• On May 5, 2017, the ISRO launched the South Asia satellite (GSAT-9), which is a geostationary communication and meteorology satellite operated by ISRRO for the South Asian Association for Regional Cooperation (SAARC) countries.
      • India bore the entire expense of the project. Apart from Pakistan, all other nations joined the project. Bhutan is already availing the services of the south Asian Satellite.


    • The Indian Space Research Organization (ISRO) is an Indian space agency, headquartered in Bengaluru.
    • It was founded in 1969 to develop an independent Indian space program.
    • Operation: The organization operates through a countrywide network of centres.
    • Designing: Satellites are designed, developed, assembled, and tested at the ISRO Satellite Centre in Bangalore.
    • Development of Sensors & Payloads: Sensors and payloads are developed at the Space Applications Centre in Ahmedabad.
    • Development of Launch Vehicles: Launch vehicles are developed at the Vikram Sarabhai Space Centre in Thiruvananthapuram.
    • Launching Site: Launches take place at the Satish Dhawan Space Centre on Sriharikota Island, near Chennai.
    • Master Control Facility: The Master Control Facilities for geostationary satellite station keeping are located at Hassan, KarnatakaBhopal and Madhya Pradesh.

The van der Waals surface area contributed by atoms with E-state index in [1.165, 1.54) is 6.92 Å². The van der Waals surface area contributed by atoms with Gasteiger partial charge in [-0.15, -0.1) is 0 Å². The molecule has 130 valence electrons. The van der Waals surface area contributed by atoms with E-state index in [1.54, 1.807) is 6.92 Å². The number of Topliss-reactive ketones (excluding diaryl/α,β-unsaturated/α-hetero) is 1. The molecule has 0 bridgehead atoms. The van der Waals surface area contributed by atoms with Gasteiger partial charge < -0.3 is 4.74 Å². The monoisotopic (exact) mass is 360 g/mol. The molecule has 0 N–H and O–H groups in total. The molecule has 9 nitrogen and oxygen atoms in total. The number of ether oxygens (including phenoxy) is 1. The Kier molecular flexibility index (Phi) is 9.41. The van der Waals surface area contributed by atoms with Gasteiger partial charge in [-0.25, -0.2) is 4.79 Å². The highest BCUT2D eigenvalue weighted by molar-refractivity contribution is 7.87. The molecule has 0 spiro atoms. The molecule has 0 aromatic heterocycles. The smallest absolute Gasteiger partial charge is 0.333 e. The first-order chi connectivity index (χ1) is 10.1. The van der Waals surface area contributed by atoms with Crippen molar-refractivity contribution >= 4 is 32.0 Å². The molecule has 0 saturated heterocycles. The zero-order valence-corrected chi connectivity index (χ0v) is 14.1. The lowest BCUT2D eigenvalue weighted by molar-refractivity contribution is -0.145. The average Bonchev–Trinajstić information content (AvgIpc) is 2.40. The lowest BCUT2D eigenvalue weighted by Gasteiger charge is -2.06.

• Processing: Reception and processing facilities for remote-sensing data are situated at the National Remote Sensing Centre in Hyderabad.


India and Bhutan have always shared friendly relations with each other and in the wake of increasing China’s reach in the region, both nations have come closer. Though India has always stood by Bhutan and it will always continue to play the role of the most trusted friend and partner for the tiny Himalayan kingdom, especially in the field of development. Since Bhutan lies at a strategic location between India and China, the move will be a strategic one for India as well as for Bhutan. At the moment, Bhutan is trying to explore the possibilities of space utilization and hopes to develop its space capabilities, which will now be achieved with India’s help.

HINDI Download

Leave a Reply

Your email address will not be published. Required fields are marked *

Request a Call Back